To quite literally get off on the right note, it’s essential to communicate with a sexual partner first and foremost about what it is you’re planning to do, and how you’re planning to do it, especially if advanced sex positions are going to be involved.
"Sex is such a dynamic event, especially when you’re experimenting with new positions." —Christie Cobb, MD
“The key is that this is an ongoing conversation,” says gynecologist and sexual-wellness expert Christie Cobb, MD. “Sex is such a dynamic event, especially when you’re experimenting with new positions. All partners should be able to convey what they’re enjoying, what doesn’t bring pleasure, and how they’re willing to adjust, as sex happens,” she says. And that fluidity encompasses consent, too, which can be given or revoked at any point of a sexual encounter—position aside.
In that vein, moving slowly into a new position can also help reduce the risk of an accident or injury, says sexologist Jess O’Reilly, PhD, host of the Sex With Dr. Jess podcast. “Take a moment to make sure it feels good for all involved parties before increasing speed, depth, or intensity of movement,” she says. To adequately prep your mind and body for any advanced sex positions (or, for that matter, any partnered sex positions at all), you can also employ Dr. Cobb’s B.A.R.E. checklist. This acronym stands for "bowels and bladder" (empty both beforehand), "adequate time" (get warmed up with outerplay before penetration), "rested" (ensure no involved person is over-tired before diving in), and "expectations" (share your goals as part of your pre-sex communication).
Once you’ve nailed the above, read on for expert advice on how to ace a few of the most uniquely titillating and advanced sex positions out there.
Here's how to do 5 advanced sex positions without risking any (undesired) physical pain:
1. Sitting 69
Even a quote-unquote regular 69 (a position where one partner lays on top of the other, so both can orally pleasure each other) is more advanced than you might assume, says sexologist Rebecca Alvarez Story, founder of the intimacy marketplace Bloomi. “It requires knowing your partner’s pleasure cues and being able to relax while you give oral, which can be tricky,” she says.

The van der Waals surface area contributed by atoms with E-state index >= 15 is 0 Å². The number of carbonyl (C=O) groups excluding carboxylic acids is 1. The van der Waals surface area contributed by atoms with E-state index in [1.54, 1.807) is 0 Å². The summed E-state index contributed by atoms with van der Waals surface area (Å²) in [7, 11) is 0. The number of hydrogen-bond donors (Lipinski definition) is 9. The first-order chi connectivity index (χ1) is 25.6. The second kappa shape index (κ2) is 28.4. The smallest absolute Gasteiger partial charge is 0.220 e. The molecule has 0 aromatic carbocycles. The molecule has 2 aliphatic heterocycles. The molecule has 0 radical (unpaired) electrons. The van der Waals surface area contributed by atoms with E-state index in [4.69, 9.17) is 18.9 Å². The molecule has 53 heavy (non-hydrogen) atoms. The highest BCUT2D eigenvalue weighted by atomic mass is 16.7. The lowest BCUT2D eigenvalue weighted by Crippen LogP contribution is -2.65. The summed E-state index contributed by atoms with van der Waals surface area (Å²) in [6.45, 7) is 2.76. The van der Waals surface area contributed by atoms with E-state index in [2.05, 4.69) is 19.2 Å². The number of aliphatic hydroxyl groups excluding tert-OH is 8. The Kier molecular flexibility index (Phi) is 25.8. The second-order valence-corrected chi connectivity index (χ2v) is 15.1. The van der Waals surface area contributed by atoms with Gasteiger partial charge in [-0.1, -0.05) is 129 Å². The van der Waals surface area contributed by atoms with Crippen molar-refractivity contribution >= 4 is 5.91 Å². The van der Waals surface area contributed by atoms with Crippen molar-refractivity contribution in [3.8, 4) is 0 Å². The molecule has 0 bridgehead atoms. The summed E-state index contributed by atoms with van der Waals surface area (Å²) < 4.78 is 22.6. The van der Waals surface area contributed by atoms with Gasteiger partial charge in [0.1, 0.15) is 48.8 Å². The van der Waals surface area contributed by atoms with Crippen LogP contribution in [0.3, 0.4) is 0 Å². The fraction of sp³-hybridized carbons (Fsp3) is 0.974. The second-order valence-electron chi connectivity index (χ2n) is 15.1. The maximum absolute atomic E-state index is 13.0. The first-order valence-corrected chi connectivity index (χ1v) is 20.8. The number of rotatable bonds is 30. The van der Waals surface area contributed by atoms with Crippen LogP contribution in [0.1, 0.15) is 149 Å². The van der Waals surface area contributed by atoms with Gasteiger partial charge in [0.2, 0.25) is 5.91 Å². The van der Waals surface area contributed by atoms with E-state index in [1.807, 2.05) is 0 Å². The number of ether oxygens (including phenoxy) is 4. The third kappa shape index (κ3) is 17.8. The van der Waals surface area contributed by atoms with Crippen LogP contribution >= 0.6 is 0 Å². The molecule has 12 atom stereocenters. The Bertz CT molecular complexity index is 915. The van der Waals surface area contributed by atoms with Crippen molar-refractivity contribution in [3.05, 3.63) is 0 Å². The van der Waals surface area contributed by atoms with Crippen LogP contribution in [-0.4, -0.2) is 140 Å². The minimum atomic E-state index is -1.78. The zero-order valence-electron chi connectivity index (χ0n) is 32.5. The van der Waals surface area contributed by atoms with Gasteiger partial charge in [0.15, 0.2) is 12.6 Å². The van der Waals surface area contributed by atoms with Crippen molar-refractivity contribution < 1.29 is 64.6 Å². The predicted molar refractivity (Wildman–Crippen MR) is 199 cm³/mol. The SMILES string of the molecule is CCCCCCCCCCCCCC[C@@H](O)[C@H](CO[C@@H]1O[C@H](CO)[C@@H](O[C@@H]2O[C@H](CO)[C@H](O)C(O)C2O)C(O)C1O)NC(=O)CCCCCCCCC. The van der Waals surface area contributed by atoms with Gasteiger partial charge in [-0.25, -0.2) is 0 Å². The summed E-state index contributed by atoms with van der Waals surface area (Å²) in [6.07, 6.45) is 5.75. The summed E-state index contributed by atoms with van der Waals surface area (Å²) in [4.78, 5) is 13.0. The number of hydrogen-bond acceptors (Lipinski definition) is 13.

Looking for a more physiologically advanced version? This seated 69 position, adapted from Kama Sutra (a Sanskrit text on sexuality and intimacy) takes things up a notch. While the actual version involves one person positioned fully upside-down in a handstand, with their legs hugging either side of their partner's head, this adaptation is basically the same thing but with one partner sitting in a chair—so, there’s much less risk of falling headfirst into the ground. “Make sure you avoid hardwood floors, and that the sitting partner has a good grasp of the other partner’s waist or hips,” says Story.
2. Reverse Cow-Rider
Just like it sounds, this position involves a person with a vagina riding on top of a person with a penis, but in a reverse direction—that is, facing away from, rather than toward the penis-haver. And the danger inherent to this pose is more penis-related than anything else: The partner with a vagina can “miss” and sit their pelvic bone on the head of the penis, which could cause penile trauma or fracture, says Dr. O’Reilly. “The upper partner may also lean too far forward in a way that bends the penis,” she adds.